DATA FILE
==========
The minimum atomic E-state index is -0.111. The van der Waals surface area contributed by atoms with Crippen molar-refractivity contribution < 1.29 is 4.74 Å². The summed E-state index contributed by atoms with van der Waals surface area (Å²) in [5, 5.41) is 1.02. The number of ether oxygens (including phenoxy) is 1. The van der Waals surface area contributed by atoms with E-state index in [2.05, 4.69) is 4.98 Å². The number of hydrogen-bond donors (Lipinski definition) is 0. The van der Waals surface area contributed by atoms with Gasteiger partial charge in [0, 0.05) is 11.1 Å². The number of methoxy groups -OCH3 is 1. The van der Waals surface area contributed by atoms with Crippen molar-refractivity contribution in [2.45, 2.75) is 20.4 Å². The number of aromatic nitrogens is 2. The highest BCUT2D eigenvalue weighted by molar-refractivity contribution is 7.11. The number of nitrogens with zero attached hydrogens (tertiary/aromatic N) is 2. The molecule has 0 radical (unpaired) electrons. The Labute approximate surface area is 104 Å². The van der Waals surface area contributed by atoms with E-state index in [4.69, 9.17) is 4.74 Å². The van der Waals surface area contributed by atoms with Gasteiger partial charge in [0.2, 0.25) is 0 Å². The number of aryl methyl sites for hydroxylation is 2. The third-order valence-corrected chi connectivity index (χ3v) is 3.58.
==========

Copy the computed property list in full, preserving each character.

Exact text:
The minimum atomic E-state index is -0.111. The van der Waals surface area contributed by atoms with Crippen molar-refractivity contribution < 1.29 is 4.74 Å². The summed E-state index contributed by atoms with van der Waals surface area (Å²) in [5, 5.41) is 1.02. The number of ether oxygens (including phenoxy) is 1. The van der Waals surface area contributed by atoms with E-state index in [2.05, 4.69) is 4.98 Å². The number of hydrogen-bond donors (Lipinski definition) is 0. The van der Waals surface area contributed by atoms with Gasteiger partial charge in [0, 0.05) is 11.1 Å². The number of methoxy groups -OCH3 is 1. The van der Waals surface area contributed by atoms with Crippen molar-refractivity contribution in [2.45, 2.75) is 20.4 Å². The number of aromatic nitrogens is 2. The highest BCUT2D eigenvalue weighted by molar-refractivity contribution is 7.11. The number of nitrogens with zero attached hydrogens (tertiary/aromatic N) is 2. The molecule has 0 radical (unpaired) electrons. The Labute approximate surface area is 104 Å². The van der Waals surface area contributed by atoms with E-state index in [4.69, 9.17) is 4.74 Å². The van der Waals surface area contributed by atoms with Gasteiger partial charge in [0.2, 0.25) is 0 Å². The number of aryl methyl sites for hydroxylation is 2. The third-order valence-corrected chi connectivity index (χ3v) is 3.58.